business news in context, analysis with attitude

The Verge has a piece about the ongoing - and expanding - battle between Walmart and Amazon, suggesting that it has forced Walmart “ to reexamine its DNA” while Amazon “continues to grow, specifically in key areas like cloud computing, where its profit margins are huge, and offline retail, where it can steal Walmart customers, thanks to its purchase of Whole Foods and its aggressive expansion into grocery and household good delivery.”

The story notes that circumstances have forced Walmart to partner with a number of tech companies at it looks to keep pace with Amazon, and “the big picture this paints is of a legacy retail brand — one of the biggest on the planet — that’s now fiercely hungry to compete and stay relevant in a world moving slowly but surely toward online commerce, on-demand delivery, and bundled services.”

The two companies, the story suggests “have arrived at an embittered rivalry, with Amazon increasingly moving offline as its online business continues to dominate e-commerce, and Walmart rethinking its future as customers decide to buy more everyday items online and have them delivered.”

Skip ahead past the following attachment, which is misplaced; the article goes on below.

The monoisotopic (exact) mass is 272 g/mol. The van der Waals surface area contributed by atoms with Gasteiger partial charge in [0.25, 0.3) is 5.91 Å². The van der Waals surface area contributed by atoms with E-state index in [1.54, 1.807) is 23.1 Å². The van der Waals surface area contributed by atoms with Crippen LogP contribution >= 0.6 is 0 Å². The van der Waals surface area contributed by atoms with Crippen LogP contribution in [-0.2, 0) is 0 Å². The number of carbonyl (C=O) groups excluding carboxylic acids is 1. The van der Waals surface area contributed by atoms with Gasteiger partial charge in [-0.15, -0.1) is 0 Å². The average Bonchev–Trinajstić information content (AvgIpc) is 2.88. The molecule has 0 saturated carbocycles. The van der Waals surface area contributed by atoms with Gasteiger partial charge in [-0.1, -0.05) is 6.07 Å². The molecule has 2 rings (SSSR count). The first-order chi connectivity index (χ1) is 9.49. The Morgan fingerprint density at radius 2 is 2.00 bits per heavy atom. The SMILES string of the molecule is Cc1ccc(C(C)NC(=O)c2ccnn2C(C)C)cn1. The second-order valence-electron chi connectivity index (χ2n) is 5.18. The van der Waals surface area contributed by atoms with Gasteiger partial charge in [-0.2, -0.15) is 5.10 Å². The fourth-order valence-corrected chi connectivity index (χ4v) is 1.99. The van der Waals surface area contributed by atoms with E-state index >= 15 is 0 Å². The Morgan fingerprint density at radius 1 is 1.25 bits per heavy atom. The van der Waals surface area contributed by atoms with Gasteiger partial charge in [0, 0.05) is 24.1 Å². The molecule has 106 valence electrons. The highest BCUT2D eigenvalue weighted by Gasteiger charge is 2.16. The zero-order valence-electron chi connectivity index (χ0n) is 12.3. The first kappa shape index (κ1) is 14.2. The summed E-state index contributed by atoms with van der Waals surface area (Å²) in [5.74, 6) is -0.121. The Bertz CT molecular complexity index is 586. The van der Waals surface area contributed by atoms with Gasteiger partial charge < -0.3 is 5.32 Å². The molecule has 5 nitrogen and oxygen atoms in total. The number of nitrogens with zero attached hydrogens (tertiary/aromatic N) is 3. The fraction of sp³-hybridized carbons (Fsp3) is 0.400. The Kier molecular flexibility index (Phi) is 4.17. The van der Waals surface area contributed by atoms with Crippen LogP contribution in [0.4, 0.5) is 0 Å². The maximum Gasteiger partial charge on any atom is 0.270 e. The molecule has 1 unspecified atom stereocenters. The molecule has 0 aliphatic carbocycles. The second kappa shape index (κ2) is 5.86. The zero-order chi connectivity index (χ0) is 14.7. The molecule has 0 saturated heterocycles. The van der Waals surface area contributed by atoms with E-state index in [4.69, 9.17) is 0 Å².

You can read the entire analysis here.
KC's View:
This really isn’t news to anyone who has been reading MNB for any period of time - we’ve been writing here about the coming conflagration between Amazon and Walmart, and the expected (and even unexpected) collateral damage that will result, for years.

I do think, though, that the point about Walmart reexamining and reconfiguring its DNA in order to better deal with new challenges is a good one. They’ve been more nimble than I would’ve expected, and we’re seeing the same willingness, to varying degrees, from Kroger and Albertsons. This isn’t easy, by any means, and I think some companies will be better than others. There will, of course, be companies that will fall back into old habits because they have to worry about the next quarter’s numbers or because that’s just easier or because there are any number of reasons … and they will be the companies that end up in trouble.

It is very simple. Everybody has to rethink everything.